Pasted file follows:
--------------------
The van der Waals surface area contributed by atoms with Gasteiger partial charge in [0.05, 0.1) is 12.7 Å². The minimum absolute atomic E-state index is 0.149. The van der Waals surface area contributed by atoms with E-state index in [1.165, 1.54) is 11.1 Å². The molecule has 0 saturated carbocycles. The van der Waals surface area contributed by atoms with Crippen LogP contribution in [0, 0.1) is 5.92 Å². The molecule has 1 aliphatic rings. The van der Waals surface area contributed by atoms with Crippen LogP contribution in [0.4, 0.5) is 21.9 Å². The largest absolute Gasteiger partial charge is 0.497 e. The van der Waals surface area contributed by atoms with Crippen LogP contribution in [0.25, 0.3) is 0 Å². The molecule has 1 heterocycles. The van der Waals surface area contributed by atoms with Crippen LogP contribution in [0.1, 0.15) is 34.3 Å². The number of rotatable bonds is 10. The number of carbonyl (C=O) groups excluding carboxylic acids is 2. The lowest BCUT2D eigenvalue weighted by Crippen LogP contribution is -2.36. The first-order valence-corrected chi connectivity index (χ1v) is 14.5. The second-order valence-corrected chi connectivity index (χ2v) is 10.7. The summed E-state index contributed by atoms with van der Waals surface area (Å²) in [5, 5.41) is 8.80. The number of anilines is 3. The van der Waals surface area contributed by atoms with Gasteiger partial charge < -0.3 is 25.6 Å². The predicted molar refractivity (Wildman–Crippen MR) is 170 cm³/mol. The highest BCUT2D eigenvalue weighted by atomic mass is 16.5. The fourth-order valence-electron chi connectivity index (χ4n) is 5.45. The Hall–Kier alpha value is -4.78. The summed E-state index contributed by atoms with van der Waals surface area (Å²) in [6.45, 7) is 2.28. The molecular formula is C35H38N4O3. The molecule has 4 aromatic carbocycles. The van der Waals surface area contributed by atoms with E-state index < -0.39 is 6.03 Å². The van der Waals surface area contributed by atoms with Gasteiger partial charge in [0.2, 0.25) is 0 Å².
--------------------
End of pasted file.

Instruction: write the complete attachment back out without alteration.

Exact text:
The van der Waals surface area contributed by atoms with Gasteiger partial charge in [0.05, 0.1) is 12.7 Å². The minimum absolute atomic E-state index is 0.149. The van der Waals surface area contributed by atoms with E-state index in [1.165, 1.54) is 11.1 Å². The molecule has 0 saturated carbocycles. The van der Waals surface area contributed by atoms with Crippen LogP contribution in [0, 0.1) is 5.92 Å². The molecule has 1 aliphatic rings. The van der Waals surface area contributed by atoms with Crippen LogP contribution in [0.4, 0.5) is 21.9 Å². The largest absolute Gasteiger partial charge is 0.497 e. The van der Waals surface area contributed by atoms with Crippen LogP contribution in [0.25, 0.3) is 0 Å². The molecule has 1 heterocycles. The van der Waals surface area contributed by atoms with Crippen LogP contribution in [0.1, 0.15) is 34.3 Å². The number of rotatable bonds is 10. The number of carbonyl (C=O) groups excluding carboxylic acids is 2. The lowest BCUT2D eigenvalue weighted by Crippen LogP contribution is -2.36. The first-order valence-corrected chi connectivity index (χ1v) is 14.5. The second-order valence-corrected chi connectivity index (χ2v) is 10.7. The summed E-state index contributed by atoms with van der Waals surface area (Å²) in [5, 5.41) is 8.80. The number of anilines is 3. The van der Waals surface area contributed by atoms with Gasteiger partial charge < -0.3 is 25.6 Å². The predicted molar refractivity (Wildman–Crippen MR) is 170 cm³/mol. The highest BCUT2D eigenvalue weighted by atomic mass is 16.5. The fourth-order valence-electron chi connectivity index (χ4n) is 5.45. The Hall–Kier alpha value is -4.78. The summed E-state index contributed by atoms with van der Waals surface area (Å²) in [6.45, 7) is 2.28. The molecular formula is C35H38N4O3. The molecule has 4 aromatic carbocycles. The van der Waals surface area contributed by atoms with E-state index < -0.39 is 6.03 Å². The van der Waals surface area contributed by atoms with Gasteiger partial charge in [0.2, 0.25) is 0 Å².